Are your student’s phones out in your class? Are they more interested in texting on their phones and looking things up on their phones rather than participating in class? Well, put their technology to work in their learning – Kahoots! Nope, not a sneeze! And nope, nothing to sneeze at! Students LOVE this. They get to use their phones, they get quizzed and find out what they know and don’t know, and the teacher finds out what they know and don’t know as well. It is not only a learning tool, but an instructional tool that faculty can use to reinforce information, or revisit information that their students are not understanding.
Recently, while reading the latest issue of the STAR (STudent Achievement in Reading) newsletter I came across an idea for a vocabulary activity that could be done with…wait for it…no prep! What? It didn’t seem possible, but it really is a clever little activity that allows instructors to assess students’ depth and breadth of understanding of a particular vocabulary word with virtually no prep. Even better, it can be used in any discipline area on the spot (when you have a few extra minutes) or as part of your planned lesson delivery. If you are intrigued, click the link and read on…WHO NEEDS TO KNOW THIS WORD?
Before and After Muddiest Points:
As much as we don’t like to admit it, there are many times that content that seems perfectly clear to the instructor is as “clear as mud” to the student. One thing that I have found helpful is the “Muddiest Point” CAT. Continue reading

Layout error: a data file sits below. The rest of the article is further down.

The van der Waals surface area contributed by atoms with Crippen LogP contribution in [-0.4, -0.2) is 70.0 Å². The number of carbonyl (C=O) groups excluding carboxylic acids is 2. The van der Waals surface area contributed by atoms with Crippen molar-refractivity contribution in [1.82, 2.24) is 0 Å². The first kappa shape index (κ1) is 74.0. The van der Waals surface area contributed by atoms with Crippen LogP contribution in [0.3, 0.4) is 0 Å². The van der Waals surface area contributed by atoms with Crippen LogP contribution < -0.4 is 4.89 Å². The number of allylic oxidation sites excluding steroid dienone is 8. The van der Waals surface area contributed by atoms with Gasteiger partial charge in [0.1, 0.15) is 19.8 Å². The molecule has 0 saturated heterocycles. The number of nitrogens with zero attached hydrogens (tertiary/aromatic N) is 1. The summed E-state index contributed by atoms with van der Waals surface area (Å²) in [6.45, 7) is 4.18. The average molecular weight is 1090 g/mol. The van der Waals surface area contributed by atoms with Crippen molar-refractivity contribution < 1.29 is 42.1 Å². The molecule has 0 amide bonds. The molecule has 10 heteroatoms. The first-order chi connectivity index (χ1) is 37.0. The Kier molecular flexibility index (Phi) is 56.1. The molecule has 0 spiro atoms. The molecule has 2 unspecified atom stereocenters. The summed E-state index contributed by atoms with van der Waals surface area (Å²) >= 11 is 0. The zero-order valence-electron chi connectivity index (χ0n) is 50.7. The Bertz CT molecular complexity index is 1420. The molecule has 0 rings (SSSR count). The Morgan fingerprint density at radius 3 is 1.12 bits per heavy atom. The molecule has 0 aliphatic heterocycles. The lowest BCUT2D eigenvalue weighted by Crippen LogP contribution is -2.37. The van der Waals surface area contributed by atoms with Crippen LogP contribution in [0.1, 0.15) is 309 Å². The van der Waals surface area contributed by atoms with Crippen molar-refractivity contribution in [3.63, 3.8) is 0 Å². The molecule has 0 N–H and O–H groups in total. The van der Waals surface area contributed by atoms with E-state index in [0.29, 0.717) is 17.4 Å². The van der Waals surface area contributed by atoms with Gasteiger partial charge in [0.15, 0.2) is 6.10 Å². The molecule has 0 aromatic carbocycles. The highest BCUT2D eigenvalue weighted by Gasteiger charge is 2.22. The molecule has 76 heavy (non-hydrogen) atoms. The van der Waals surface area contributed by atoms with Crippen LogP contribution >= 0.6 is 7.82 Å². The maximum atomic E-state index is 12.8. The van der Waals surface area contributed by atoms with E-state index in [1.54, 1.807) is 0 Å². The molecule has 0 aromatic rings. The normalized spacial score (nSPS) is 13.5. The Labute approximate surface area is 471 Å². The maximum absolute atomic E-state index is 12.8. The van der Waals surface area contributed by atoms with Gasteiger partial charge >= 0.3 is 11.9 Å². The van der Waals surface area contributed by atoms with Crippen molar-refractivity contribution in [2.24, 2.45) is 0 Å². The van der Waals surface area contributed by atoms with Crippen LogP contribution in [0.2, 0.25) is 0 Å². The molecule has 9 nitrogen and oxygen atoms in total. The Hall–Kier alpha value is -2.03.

Introduction to Clinical Practice is the first nursing clinical that students will encounter in either the Practical or Associate Degree Nursing programs. The setting for this clinical is the long-term care environment and often where students will encounter clients who may take a numerous amount of medications. Nursing Pharmacology is taught in the first semester as well—–students will start with pharmacology and then move in to clinical once they have some information under their belts. As instructors, we strive to bring the “classroom into the clinical”! Last semester, I had the pleasure of taking over a Pharmacology classroom for a colleague while teaching the clinical associated with the pharmacology class. LIGHTS BULBS WENT OFF! I knew students were struggling with pharmacology in the clinical setting as well as the classroom setting; how could I remedy this? Well, let me tell you what I did!
While watching “Maleficent”, I decided to get my scrapbooking material out. I had BRIGHT colored paper, my circle cutters, AND GLITTER GLUE! Shiny object syndrome was in full affect for me. I tend to recall things better with color and shininess (is that a word?), so maybe my students would too! I began cutting multiple circles of many many different bright colors. I grabbed my marker and started writing medication names on those circles. Before I knew it, the glitter glue was on those circles as I traced the medication names with the glitter glue and my table was FULL of “pills”. Once they dried, I punched holes in the top and put a ring through them. I now had a “wheel of pills”. So you are probably wondering, “what in the world are you going to do with those things?” Well, let me tell you………………………………….